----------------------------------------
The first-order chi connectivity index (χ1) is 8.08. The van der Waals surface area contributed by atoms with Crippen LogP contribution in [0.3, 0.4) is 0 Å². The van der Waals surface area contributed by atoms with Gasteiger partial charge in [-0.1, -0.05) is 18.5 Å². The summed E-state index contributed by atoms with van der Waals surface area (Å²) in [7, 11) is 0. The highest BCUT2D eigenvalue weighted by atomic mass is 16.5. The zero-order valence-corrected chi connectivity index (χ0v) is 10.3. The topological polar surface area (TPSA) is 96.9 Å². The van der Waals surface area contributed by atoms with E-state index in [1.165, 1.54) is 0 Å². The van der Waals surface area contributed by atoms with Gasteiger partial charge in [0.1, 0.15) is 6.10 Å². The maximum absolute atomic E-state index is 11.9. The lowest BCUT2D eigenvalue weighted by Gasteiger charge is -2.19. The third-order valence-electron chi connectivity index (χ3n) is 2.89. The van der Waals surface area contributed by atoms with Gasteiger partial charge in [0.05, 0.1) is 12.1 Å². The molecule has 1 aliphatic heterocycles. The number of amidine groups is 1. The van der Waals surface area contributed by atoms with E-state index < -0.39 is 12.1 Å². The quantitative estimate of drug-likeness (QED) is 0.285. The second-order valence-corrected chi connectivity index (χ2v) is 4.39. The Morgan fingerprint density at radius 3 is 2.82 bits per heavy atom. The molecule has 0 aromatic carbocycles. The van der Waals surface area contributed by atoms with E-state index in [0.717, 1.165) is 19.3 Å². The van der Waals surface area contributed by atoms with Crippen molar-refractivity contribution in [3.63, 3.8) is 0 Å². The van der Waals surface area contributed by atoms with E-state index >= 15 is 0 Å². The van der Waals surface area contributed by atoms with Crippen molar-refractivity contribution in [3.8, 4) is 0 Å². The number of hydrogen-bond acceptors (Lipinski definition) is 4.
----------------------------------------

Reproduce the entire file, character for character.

The first-order chi connectivity index (χ1) is 8.08. The van der Waals surface area contributed by atoms with Crippen LogP contribution in [0.3, 0.4) is 0 Å². The van der Waals surface area contributed by atoms with Gasteiger partial charge in [-0.1, -0.05) is 18.5 Å². The summed E-state index contributed by atoms with van der Waals surface area (Å²) in [7, 11) is 0. The highest BCUT2D eigenvalue weighted by atomic mass is 16.5. The zero-order valence-corrected chi connectivity index (χ0v) is 10.3. The topological polar surface area (TPSA) is 96.9 Å². The van der Waals surface area contributed by atoms with E-state index in [1.165, 1.54) is 0 Å². The van der Waals surface area contributed by atoms with Gasteiger partial charge in [0.1, 0.15) is 6.10 Å². The maximum absolute atomic E-state index is 11.9. The lowest BCUT2D eigenvalue weighted by Gasteiger charge is -2.19. The third-order valence-electron chi connectivity index (χ3n) is 2.89. The van der Waals surface area contributed by atoms with Gasteiger partial charge in [0.05, 0.1) is 12.1 Å². The molecule has 1 aliphatic heterocycles. The number of amidine groups is 1. The van der Waals surface area contributed by atoms with E-state index < -0.39 is 12.1 Å². The quantitative estimate of drug-likeness (QED) is 0.285. The second-order valence-corrected chi connectivity index (χ2v) is 4.39. The Morgan fingerprint density at radius 3 is 2.82 bits per heavy atom. The molecule has 0 aromatic carbocycles. The van der Waals surface area contributed by atoms with E-state index in [0.717, 1.165) is 19.3 Å². The van der Waals surface area contributed by atoms with Crippen molar-refractivity contribution in [3.63, 3.8) is 0 Å². The van der Waals surface area contributed by atoms with E-state index >= 15 is 0 Å². The van der Waals surface area contributed by atoms with Crippen molar-refractivity contribution in [3.8, 4) is 0 Å². The number of hydrogen-bond acceptors (Lipinski definition) is 4.